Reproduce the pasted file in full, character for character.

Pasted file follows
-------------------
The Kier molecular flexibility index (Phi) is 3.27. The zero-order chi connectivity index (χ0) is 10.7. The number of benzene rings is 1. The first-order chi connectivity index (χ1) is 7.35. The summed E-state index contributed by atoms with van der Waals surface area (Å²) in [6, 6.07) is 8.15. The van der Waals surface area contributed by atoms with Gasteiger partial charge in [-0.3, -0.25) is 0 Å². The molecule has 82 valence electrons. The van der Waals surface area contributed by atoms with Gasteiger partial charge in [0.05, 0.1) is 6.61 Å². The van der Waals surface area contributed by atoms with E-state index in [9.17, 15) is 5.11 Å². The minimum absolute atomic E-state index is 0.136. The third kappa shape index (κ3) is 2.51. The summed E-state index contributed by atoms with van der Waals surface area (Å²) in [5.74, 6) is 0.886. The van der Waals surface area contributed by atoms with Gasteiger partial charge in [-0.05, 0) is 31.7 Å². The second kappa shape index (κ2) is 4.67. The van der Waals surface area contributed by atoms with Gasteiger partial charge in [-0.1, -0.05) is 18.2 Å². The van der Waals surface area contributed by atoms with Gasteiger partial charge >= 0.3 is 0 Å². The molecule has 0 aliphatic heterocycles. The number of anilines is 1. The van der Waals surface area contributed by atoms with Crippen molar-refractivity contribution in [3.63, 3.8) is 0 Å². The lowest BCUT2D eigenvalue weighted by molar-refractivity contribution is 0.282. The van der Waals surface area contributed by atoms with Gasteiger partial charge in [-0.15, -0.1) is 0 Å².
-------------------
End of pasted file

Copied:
The Kier molecular flexibility index (Phi) is 3.27. The zero-order chi connectivity index (χ0) is 10.7. The number of benzene rings is 1. The first-order chi connectivity index (χ1) is 7.35. The summed E-state index contributed by atoms with van der Waals surface area (Å²) in [6, 6.07) is 8.15. The van der Waals surface area contributed by atoms with Gasteiger partial charge in [-0.3, -0.25) is 0 Å². The molecule has 82 valence electrons. The van der Waals surface area contributed by atoms with Gasteiger partial charge in [0.05, 0.1) is 6.61 Å². The van der Waals surface area contributed by atoms with E-state index in [9.17, 15) is 5.11 Å². The minimum absolute atomic E-state index is 0.136. The third kappa shape index (κ3) is 2.51. The summed E-state index contributed by atoms with van der Waals surface area (Å²) in [5.74, 6) is 0.886. The van der Waals surface area contributed by atoms with Gasteiger partial charge in [-0.05, 0) is 31.7 Å². The second kappa shape index (κ2) is 4.67. The van der Waals surface area contributed by atoms with Gasteiger partial charge in [-0.1, -0.05) is 18.2 Å². The van der Waals surface area contributed by atoms with Gasteiger partial charge >= 0.3 is 0 Å². The molecule has 0 aliphatic heterocycles. The number of anilines is 1. The van der Waals surface area contributed by atoms with Crippen molar-refractivity contribution in [3.63, 3.8) is 0 Å². The lowest BCUT2D eigenvalue weighted by molar-refractivity contribution is 0.282. The van der Waals surface area contributed by atoms with Gasteiger partial charge in [-0.15, -0.1) is 0 Å².